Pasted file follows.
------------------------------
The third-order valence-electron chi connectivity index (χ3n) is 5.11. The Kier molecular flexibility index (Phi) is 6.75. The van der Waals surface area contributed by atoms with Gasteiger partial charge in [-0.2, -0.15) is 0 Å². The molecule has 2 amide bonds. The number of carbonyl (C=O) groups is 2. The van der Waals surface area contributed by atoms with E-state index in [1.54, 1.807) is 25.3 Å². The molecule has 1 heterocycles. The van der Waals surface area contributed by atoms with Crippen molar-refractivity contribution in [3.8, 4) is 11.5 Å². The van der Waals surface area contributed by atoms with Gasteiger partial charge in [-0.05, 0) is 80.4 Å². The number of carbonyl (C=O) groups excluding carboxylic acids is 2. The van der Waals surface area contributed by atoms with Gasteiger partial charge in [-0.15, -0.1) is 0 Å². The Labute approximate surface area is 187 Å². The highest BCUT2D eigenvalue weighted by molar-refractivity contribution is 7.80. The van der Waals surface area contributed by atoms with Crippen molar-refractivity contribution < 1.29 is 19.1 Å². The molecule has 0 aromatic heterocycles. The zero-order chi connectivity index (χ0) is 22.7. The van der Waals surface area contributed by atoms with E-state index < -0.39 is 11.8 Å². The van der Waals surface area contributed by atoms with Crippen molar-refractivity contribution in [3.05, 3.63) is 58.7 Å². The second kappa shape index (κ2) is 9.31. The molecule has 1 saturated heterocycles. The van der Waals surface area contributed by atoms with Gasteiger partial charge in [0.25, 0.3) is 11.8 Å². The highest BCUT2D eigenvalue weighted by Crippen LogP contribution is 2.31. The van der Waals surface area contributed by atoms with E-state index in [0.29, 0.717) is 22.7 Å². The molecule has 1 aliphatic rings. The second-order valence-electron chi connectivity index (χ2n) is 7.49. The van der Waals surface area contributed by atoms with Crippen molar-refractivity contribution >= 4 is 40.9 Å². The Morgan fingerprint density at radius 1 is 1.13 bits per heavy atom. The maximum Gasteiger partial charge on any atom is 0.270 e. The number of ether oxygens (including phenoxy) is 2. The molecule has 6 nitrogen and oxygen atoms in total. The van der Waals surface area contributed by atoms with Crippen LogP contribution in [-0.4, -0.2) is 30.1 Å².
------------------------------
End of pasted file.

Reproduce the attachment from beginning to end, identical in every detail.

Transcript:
The third-order valence-electron chi connectivity index (χ3n) is 5.11. The Kier molecular flexibility index (Phi) is 6.75. The van der Waals surface area contributed by atoms with Gasteiger partial charge in [-0.2, -0.15) is 0 Å². The molecule has 2 amide bonds. The number of carbonyl (C=O) groups is 2. The van der Waals surface area contributed by atoms with E-state index in [1.54, 1.807) is 25.3 Å². The molecule has 1 heterocycles. The van der Waals surface area contributed by atoms with Crippen molar-refractivity contribution in [3.8, 4) is 11.5 Å². The van der Waals surface area contributed by atoms with Gasteiger partial charge in [-0.05, 0) is 80.4 Å². The number of carbonyl (C=O) groups excluding carboxylic acids is 2. The van der Waals surface area contributed by atoms with Gasteiger partial charge in [-0.15, -0.1) is 0 Å². The Labute approximate surface area is 187 Å². The highest BCUT2D eigenvalue weighted by molar-refractivity contribution is 7.80. The van der Waals surface area contributed by atoms with Crippen molar-refractivity contribution < 1.29 is 19.1 Å². The molecule has 0 aromatic heterocycles. The zero-order chi connectivity index (χ0) is 22.7. The van der Waals surface area contributed by atoms with E-state index < -0.39 is 11.8 Å². The van der Waals surface area contributed by atoms with Crippen molar-refractivity contribution in [3.05, 3.63) is 58.7 Å². The second kappa shape index (κ2) is 9.31. The molecule has 1 saturated heterocycles. The van der Waals surface area contributed by atoms with Gasteiger partial charge in [0.25, 0.3) is 11.8 Å². The highest BCUT2D eigenvalue weighted by Crippen LogP contribution is 2.31. The van der Waals surface area contributed by atoms with E-state index in [0.29, 0.717) is 22.7 Å². The molecule has 1 aliphatic rings. The second-order valence-electron chi connectivity index (χ2n) is 7.49. The van der Waals surface area contributed by atoms with Crippen molar-refractivity contribution >= 4 is 40.9 Å². The Morgan fingerprint density at radius 1 is 1.13 bits per heavy atom. The maximum Gasteiger partial charge on any atom is 0.270 e. The number of ether oxygens (including phenoxy) is 2. The molecule has 6 nitrogen and oxygen atoms in total. The van der Waals surface area contributed by atoms with Crippen LogP contribution in [-0.4, -0.2) is 30.1 Å².